Hairdressers are familiar with the anxiety that accompanies trying to set boundaries, whether it's with friends, family members, clients, or coworkers. But don't feel alone; this problem is hardly reserved for our industry. Everyone faces conflict around boundary-setting.
The topic is front and center in a new book by behavior scientist and lifestyle design coach Gianna Biscontini, author of F*ckless: A Guide to Wild, Unencumbered Freedom. Through writing the book, Biscontini finally had the courage to set her own boundaries. Once she did that, she says, her entire life changed in 48 hours.
“I was hosting family one weekend,” recalls Biscontini, a board-certified behavior anaylst. “It meant a lot to me, because I had moved 3,000 miles to be closer to them, but they hadn’t driven the few hours to visit my new home until now, six months later. After a short time, I began to experience what I now understand is emotional abuse. Before writing a book on the very topic of boundaries and making decisions based on our own wants and needs instead of what others are comfortable with, I would have swallowed it. I would have heard the words, ‘Don’t be ridiculous, don’t be dramatic’—words that didn’t belong to me but lived, rent-free, in my mind—and avoided tension or friction at all costs, because that’s what nice people do."
This time Biscontini knew better, because she was researching the hold people have on us. She recognized her inaction not as what nice people do but what people do to avoid conflict, thus signing up for more of the same treatment. So she took action.
"I instead set a boundary of how I expected to be treated while in my own home. I told my family members, ‘This is my boundary, which is I believe a very basic thing, and you can choose to treat me with respect or you can leave. We’re all adults here, and the choice is yours.’ At 6:30 the next morning, they left my home without saying ‘thank you,’ ‘happy birthday,’ ‘I’m sorry things went this way,’ or even ‘goodbye.’”
While she acknowledges that the consequence may be that she no longer will have contact with two immediate family members, she says she can accept that.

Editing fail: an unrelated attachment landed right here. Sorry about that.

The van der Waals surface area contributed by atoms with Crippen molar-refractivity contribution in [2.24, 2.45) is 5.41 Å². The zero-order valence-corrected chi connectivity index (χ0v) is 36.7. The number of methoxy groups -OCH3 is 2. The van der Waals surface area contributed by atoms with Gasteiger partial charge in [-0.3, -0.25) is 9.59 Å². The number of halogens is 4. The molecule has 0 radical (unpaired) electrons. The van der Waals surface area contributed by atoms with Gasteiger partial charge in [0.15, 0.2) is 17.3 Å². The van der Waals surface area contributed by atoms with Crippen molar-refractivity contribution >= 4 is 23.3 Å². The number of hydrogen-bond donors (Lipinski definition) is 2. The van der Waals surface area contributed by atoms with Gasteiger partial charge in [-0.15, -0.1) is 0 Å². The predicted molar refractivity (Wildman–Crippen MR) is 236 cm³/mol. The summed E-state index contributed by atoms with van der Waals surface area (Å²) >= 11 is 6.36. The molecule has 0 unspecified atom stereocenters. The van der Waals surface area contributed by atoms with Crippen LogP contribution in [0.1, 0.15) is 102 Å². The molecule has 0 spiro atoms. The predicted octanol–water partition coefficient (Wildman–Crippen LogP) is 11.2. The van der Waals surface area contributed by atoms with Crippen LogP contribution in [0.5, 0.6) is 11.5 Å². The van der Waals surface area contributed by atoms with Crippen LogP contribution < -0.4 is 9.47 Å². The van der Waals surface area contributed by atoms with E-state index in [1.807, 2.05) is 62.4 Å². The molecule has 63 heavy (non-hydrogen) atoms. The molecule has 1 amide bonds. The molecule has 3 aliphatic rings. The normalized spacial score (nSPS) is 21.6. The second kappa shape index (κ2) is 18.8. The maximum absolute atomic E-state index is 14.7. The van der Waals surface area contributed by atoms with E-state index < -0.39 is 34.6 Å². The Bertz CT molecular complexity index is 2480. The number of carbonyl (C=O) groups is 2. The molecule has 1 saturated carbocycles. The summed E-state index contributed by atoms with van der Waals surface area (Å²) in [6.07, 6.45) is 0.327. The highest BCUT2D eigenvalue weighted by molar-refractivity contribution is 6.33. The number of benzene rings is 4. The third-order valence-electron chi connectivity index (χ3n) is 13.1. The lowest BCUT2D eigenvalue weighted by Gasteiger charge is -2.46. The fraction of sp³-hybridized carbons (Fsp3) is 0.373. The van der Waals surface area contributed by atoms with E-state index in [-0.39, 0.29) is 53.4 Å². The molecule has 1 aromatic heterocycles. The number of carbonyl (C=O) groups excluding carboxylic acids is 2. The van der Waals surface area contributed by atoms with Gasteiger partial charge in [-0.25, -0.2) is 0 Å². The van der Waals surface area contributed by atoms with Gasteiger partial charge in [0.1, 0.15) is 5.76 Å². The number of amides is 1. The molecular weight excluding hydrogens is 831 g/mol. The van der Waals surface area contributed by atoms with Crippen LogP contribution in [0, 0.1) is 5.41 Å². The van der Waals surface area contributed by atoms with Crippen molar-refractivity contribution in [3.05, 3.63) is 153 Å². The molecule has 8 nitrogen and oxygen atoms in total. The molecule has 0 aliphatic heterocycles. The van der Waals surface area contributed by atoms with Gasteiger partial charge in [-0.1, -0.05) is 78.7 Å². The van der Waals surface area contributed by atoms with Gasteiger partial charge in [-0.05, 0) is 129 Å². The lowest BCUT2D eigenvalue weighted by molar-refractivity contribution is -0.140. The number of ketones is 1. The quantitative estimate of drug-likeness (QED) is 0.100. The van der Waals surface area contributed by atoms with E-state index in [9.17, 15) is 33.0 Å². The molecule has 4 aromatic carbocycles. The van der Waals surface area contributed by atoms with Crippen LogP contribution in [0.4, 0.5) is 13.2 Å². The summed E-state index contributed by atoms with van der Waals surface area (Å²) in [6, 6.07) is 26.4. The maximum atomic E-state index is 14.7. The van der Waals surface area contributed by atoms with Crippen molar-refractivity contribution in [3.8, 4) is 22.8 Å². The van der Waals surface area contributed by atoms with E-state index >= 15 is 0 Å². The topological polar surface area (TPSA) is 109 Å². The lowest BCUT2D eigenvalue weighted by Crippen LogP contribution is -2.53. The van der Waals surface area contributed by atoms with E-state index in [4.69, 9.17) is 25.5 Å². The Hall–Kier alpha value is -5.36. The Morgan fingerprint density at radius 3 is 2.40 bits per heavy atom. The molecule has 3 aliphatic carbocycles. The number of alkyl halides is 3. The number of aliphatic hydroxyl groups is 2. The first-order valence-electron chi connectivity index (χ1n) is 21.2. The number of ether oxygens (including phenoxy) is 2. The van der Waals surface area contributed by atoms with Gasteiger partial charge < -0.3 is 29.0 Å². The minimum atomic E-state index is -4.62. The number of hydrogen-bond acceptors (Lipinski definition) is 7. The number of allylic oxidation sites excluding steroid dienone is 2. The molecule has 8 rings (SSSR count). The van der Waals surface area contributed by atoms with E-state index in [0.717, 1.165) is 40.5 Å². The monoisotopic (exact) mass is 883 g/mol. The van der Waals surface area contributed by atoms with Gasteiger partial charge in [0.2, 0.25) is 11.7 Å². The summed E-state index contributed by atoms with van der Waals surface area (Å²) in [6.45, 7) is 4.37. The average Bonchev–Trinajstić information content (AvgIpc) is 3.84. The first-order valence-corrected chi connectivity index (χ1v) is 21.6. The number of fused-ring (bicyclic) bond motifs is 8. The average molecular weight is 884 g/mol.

"There's an upside," Biscontini says. "One: I am left with truth. While painful, I can move on with more lightness and freedom. Two: the empowered feeling of this experience set me off to build a boundary with an ex-boyfriend. It resulted in a warm, nourishing, 90-minute conversation on what went wrong, holding ourselves accountable, and walking away both feeling happier than yesterday.”
Biscontini, who also founded the employee wellbeing agency W3RKWELL, identifies four factors that can keep boundaries from working for us:
- We do not fully believe that our needs, and thus boundaries, are worthy; we may not feel worthy of asking in the first place.
- We do not fully commit to the boundary even if we set one.
- We set the boundary in terms of someone else and in the negative (this is what you shouldn’t do/here’s what I’m uncomfortable with) instead of our own needs in the affirmative (here’s what I want/need/am comfortable with).
- We have a significant fear of the other person's reaction, which outweighs our own needs/wants.
When people protest that boundaries don't work, Biscontini says they're misunderstanding what a boundary should do. If they're trying to be liked, be right, and be accepted by everyone, even when it endangers their mental or physical wellbeing, then the boundary did not work. But if they want to cultivate family, social, and work relationships with only people who show them respect and who value and support them, the boundary will work.
"Boundaries require bravery, because they set us up to be disappointed," Biscontini continues. "If someone we like, love, or look up to disappoints us, it hurts. It’s a loss. And it feels like it's 'our fault.' But if we can look at boundaries as a way to establish healthy relationships, it’s impossible to fail at surrounding ourselves with people who respect who we are. Boundaries determine the life we create for ourselves and give us power and choice."
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